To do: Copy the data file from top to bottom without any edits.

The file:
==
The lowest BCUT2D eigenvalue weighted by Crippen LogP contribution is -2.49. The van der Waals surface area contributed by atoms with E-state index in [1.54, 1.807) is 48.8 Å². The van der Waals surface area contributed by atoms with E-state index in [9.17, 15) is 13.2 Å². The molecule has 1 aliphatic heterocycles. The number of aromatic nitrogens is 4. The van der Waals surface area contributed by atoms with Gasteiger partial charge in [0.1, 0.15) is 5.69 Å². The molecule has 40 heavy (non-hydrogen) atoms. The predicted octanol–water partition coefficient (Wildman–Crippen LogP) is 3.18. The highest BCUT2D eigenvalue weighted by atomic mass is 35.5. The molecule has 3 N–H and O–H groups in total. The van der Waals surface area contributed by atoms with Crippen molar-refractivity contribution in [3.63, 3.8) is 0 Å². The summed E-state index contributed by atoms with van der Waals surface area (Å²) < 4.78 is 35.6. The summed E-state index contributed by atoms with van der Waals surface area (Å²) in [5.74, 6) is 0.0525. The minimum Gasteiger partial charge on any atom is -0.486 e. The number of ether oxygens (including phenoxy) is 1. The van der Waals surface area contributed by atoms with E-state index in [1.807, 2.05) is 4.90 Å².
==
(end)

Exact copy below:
The lowest BCUT2D eigenvalue weighted by Crippen LogP contribution is -2.49. The van der Waals surface area contributed by atoms with E-state index in [1.54, 1.807) is 48.8 Å². The van der Waals surface area contributed by atoms with E-state index in [9.17, 15) is 13.2 Å². The molecule has 1 aliphatic heterocycles. The number of aromatic nitrogens is 4. The van der Waals surface area contributed by atoms with Gasteiger partial charge in [0.1, 0.15) is 5.69 Å². The molecule has 40 heavy (non-hydrogen) atoms. The predicted octanol–water partition coefficient (Wildman–Crippen LogP) is 3.18. The highest BCUT2D eigenvalue weighted by atomic mass is 35.5. The molecule has 3 N–H and O–H groups in total. The van der Waals surface area contributed by atoms with Crippen molar-refractivity contribution in [3.63, 3.8) is 0 Å². The summed E-state index contributed by atoms with van der Waals surface area (Å²) < 4.78 is 35.6. The summed E-state index contributed by atoms with van der Waals surface area (Å²) in [5.74, 6) is 0.0525. The minimum Gasteiger partial charge on any atom is -0.486 e. The number of ether oxygens (including phenoxy) is 1. The van der Waals surface area contributed by atoms with E-state index in [1.807, 2.05) is 4.90 Å².